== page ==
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Newspaper Page Text
A LOYAL GUIDE
By Florence Lillian Henderson.
The automobile just grazed that
policeman at the"curb and sent him
reeling back, breathlessly sputtering.
It made a dart for the curb, ran up
on it, upset a news stand and scat
tered half a hundred "extras" in
front of a passing woman, who
Then the machine described a pa
rabola curve back to the street,
dashed on recklessly, its driver pay
ing no heed to the challenge whistle
of the officer he had left to the rear,
and, tearing half way down the
block, was observed more clearly by
"The michief!" he uttered forci
bly. "It's that young cub, Raymond !"
In an instant Durward was out in
the street He leaped to the running
board and jerked back the door.
"Are you mad?" he shouted to the
driver, who with glazed eyes was
swaying from side to side. "Give me
Rolfe Durward faily lifted the vacuous-faced
youth from his seat, flung
him harshly into its off corner, took
the wheel himself, glanced back
keenly to see if they were pursued,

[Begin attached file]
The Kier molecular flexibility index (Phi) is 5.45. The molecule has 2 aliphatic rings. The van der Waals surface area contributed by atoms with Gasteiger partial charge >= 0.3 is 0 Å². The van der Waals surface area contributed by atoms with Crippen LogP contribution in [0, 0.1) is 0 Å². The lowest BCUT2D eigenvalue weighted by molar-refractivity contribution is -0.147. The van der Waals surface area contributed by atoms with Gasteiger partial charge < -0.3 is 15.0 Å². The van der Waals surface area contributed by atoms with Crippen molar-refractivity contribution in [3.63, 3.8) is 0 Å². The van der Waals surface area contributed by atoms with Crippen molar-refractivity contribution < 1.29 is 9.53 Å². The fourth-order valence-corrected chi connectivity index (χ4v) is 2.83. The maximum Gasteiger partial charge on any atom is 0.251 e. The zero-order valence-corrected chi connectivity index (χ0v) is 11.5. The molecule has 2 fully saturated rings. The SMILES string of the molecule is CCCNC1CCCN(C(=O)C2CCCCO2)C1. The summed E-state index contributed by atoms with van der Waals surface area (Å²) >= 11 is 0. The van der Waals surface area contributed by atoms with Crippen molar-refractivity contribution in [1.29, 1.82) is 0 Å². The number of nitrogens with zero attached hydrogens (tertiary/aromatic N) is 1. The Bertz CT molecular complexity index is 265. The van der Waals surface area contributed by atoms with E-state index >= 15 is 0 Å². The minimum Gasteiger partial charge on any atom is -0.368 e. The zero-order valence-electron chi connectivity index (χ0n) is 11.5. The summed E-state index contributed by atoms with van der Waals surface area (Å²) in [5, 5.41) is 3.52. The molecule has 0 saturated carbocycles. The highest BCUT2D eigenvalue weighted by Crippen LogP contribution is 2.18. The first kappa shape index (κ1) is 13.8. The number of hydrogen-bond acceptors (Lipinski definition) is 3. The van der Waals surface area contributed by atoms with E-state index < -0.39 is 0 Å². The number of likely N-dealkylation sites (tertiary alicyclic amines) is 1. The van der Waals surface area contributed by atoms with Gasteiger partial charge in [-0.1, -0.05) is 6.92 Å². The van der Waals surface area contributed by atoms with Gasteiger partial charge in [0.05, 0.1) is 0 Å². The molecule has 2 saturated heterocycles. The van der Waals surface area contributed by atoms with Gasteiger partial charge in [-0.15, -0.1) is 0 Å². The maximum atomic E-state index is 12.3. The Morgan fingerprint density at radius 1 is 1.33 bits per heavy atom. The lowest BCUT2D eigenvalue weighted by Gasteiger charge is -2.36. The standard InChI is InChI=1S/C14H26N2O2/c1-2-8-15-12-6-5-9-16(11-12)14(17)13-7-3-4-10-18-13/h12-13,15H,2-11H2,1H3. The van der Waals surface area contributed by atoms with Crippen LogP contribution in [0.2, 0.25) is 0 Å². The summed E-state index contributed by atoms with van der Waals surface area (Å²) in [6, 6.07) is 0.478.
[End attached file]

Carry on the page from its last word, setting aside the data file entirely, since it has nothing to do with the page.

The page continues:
turned the next corner, then into an
other street and halted the car at
"Now then, you irresponsible, irre
pressible lawbreaker, what does this"
mean? Hold on!" he challenged
sharply. "I don't have to ask
you've been drinking."
With a vapid smile young Ray
mond acknowledged the charge. He
tried to brace up and look dignified.
"Not my fault," he maundered.
"Old Wharton ordered me to get a
machine and call at a hotel for his
niece at ten o'clock I had an hour
to spare and met some friends. One
of them, just married, insisted on a
jubilee. Ten yet?"
"Yes, it is," replied the provoked
.Rolfe indignantly, "and .you're in fine
condition to call for a young lady
here! Get your wits now and pu
some coherency into this affair. Why
were you going for Mr. Wharton's
In a rambling but finally under
standable way young Raymond gave
forth the details of his mission. He
was a cousin of Rolfe and a clerk in
the big bond house of Wharton &
Company. It appeared that a niece
of the wealthy and busy financier, on
her way home from a visit to rela
tives in the East, had appeared un
expectedly at the office of her uncle.
Upset a News Stand ana Scattered
Half a Hundred "Extras."
The old gentleman was nonplused.
All his family were away from the
city at a watering place. The home
mansion was closed. He himself was
staying at his club. Mr. Wharton
was relieved when his niece informed
him that she must resume her jour
ney homewards the following after
noon. Then he took her to a hotel,
placed her in charge of the matron,
and told his niece he would arrange
to have one of his young men of he
office call with an auto at 10 the next
morning and show her the sights of
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